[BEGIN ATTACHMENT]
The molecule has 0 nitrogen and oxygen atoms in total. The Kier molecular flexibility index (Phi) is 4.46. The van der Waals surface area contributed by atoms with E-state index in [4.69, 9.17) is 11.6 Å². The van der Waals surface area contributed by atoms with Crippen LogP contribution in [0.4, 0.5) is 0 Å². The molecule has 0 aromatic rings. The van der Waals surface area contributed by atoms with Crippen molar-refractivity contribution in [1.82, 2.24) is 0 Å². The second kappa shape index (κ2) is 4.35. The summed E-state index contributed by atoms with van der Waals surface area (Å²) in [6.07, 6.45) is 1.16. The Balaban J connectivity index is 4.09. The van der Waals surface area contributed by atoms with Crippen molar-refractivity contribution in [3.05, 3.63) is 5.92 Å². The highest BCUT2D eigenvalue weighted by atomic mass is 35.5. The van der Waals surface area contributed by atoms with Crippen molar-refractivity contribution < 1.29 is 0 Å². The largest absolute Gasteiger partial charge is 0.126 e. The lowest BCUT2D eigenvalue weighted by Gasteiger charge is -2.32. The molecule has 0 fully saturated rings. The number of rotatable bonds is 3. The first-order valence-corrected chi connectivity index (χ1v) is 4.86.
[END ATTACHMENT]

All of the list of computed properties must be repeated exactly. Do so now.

The molecule has 0 nitrogen and oxygen atoms in total. The Kier molecular flexibility index (Phi) is 4.46. The van der Waals surface area contributed by atoms with E-state index in [4.69, 9.17) is 11.6 Å². The van der Waals surface area contributed by atoms with Crippen LogP contribution in [0.4, 0.5) is 0 Å². The molecule has 0 aromatic rings. The van der Waals surface area contributed by atoms with Crippen molar-refractivity contribution in [1.82, 2.24) is 0 Å². The second kappa shape index (κ2) is 4.35. The summed E-state index contributed by atoms with van der Waals surface area (Å²) in [6.07, 6.45) is 1.16. The Balaban J connectivity index is 4.09. The van der Waals surface area contributed by atoms with Crippen molar-refractivity contribution in [3.05, 3.63) is 5.92 Å². The highest BCUT2D eigenvalue weighted by atomic mass is 35.5. The van der Waals surface area contributed by atoms with Crippen molar-refractivity contribution < 1.29 is 0 Å². The largest absolute Gasteiger partial charge is 0.126 e. The lowest BCUT2D eigenvalue weighted by Gasteiger charge is -2.32. The molecule has 0 fully saturated rings. The number of rotatable bonds is 3. The first-order valence-corrected chi connectivity index (χ1v) is 4.86.